Recently a baby was born in Charlotte, North Carolina. The baby was one of the smallest babies ever. Born at approximately 20 weeks, E’layah Faith Pegues weighed only ten ounces. Thanks to heroic measures by doctors who cared and a good hospital, E’layah Faith now weighs 3 pounds 10 ounces and is going home soon.
On Guam, that baby would have been left to die. GMH policy states:
E’layah Faith was born at only 20 weeks (or 21 at most) and weighed only 284 grams. That's 4 weeks less and only 1/3 the weight required by GMH to be considered "viable."
During the public hearing for Bill 195-32 which required normal medical care for infants who survive botched abortions and prohibits the attending physician from killing the child or leaving him or her to die, Dr. Ellen Bez said the following:
"...almost everything in this, almost everything in this bill goes against accepted medical standards in terms of doing heroic measures for a child that’s born that in all medical opinion has no chance for survival. The use of resources of limited valuable resources and the money it takes to keep an infant alive for days when it can save a hundred kids in school when it can give them school lunches or whatever medical care these children...and I see them at my rape crisis center, don’t get the medical care that they need and have nobody to take care of them. And this is what we’re using our time and our resources for? Again, I object to this bill on those grounds."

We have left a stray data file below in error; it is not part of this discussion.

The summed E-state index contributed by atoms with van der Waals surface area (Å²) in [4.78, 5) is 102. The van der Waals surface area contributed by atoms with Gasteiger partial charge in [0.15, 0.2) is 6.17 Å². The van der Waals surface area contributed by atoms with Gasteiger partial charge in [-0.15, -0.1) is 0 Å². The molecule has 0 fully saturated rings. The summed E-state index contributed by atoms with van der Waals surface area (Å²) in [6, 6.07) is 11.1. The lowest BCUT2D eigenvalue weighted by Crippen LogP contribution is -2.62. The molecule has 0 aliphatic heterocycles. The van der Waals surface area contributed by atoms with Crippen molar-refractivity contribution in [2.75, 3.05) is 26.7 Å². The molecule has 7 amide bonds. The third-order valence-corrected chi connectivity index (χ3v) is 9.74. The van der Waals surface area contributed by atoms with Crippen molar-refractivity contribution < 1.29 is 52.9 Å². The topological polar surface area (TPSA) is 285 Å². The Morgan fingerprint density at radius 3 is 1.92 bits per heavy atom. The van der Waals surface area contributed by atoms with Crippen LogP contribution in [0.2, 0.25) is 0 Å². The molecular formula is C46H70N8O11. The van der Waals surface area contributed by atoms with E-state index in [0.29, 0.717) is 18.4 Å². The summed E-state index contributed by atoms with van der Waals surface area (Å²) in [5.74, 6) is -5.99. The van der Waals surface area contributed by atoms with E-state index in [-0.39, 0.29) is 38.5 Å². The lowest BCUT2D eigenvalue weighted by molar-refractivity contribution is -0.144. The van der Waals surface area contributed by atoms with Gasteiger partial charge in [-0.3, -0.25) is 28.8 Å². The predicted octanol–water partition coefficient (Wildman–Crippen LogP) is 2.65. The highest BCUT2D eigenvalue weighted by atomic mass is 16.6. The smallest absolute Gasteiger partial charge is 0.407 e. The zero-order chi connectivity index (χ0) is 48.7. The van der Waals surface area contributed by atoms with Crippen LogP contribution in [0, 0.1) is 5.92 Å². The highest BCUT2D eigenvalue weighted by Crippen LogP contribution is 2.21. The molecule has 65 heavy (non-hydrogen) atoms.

Well it's a good thing E’layah Faith wasn't born on Guam, already the easiest place in the nation to kill an unborn child. And thank God for those places where "accepted medical standards" include "heroic measures" and real doctors willing to perform them.
Oh, and in case you didn't know official hospital policy - as per 4/2011 - strips parents of the decision to save their child if the physician determines it is not appropriate to do so:
Meanwhile, as per the Legislative Findings and Intent for Bill No. 62-32 (now Public Law 32-030):
The 2011 infant death rate for Guam, at 13.3, is more than twice as high as the national mortality rate of 5.9 for the United States.
I wonder why.
Brother ("I don't care") Tony, any ideas? How's the plans coming for that next trip. And come to think of it FORTY MILLION DOLLARS might have saved a lot of babies. Don't you think? Bye.